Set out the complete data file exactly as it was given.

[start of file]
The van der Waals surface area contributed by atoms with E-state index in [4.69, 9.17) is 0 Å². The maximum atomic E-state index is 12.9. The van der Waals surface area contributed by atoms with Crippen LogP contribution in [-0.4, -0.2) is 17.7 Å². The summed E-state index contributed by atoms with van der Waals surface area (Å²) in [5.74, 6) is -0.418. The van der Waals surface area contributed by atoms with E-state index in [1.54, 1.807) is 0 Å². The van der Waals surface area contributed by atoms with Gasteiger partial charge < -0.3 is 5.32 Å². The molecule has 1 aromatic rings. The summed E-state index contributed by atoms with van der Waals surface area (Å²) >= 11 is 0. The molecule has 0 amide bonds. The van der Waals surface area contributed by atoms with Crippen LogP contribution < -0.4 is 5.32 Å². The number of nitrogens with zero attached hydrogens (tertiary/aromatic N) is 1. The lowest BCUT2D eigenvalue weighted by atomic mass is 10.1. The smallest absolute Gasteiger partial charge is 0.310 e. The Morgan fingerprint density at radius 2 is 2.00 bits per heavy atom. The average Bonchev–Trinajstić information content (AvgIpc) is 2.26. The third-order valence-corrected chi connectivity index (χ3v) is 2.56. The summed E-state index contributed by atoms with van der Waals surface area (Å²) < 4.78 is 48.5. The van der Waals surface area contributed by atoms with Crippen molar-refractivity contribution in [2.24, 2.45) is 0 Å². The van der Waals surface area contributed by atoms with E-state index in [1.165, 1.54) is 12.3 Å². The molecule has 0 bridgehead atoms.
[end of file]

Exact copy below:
The van der Waals surface area contributed by atoms with E-state index in [4.69, 9.17) is 0 Å². The maximum atomic E-state index is 12.9. The van der Waals surface area contributed by atoms with Crippen LogP contribution in [-0.4, -0.2) is 17.7 Å². The summed E-state index contributed by atoms with van der Waals surface area (Å²) in [5.74, 6) is -0.418. The van der Waals surface area contributed by atoms with E-state index in [1.54, 1.807) is 0 Å². The van der Waals surface area contributed by atoms with Gasteiger partial charge < -0.3 is 5.32 Å². The molecule has 1 aromatic rings. The summed E-state index contributed by atoms with van der Waals surface area (Å²) >= 11 is 0. The molecule has 0 amide bonds. The van der Waals surface area contributed by atoms with Crippen LogP contribution < -0.4 is 5.32 Å². The number of nitrogens with zero attached hydrogens (tertiary/aromatic N) is 1. The lowest BCUT2D eigenvalue weighted by atomic mass is 10.1. The smallest absolute Gasteiger partial charge is 0.310 e. The Morgan fingerprint density at radius 2 is 2.00 bits per heavy atom. The average Bonchev–Trinajstić information content (AvgIpc) is 2.26. The third-order valence-corrected chi connectivity index (χ3v) is 2.56. The summed E-state index contributed by atoms with van der Waals surface area (Å²) < 4.78 is 48.5. The van der Waals surface area contributed by atoms with Crippen molar-refractivity contribution in [2.24, 2.45) is 0 Å². The van der Waals surface area contributed by atoms with E-state index in [1.165, 1.54) is 12.3 Å². The molecule has 0 bridgehead atoms.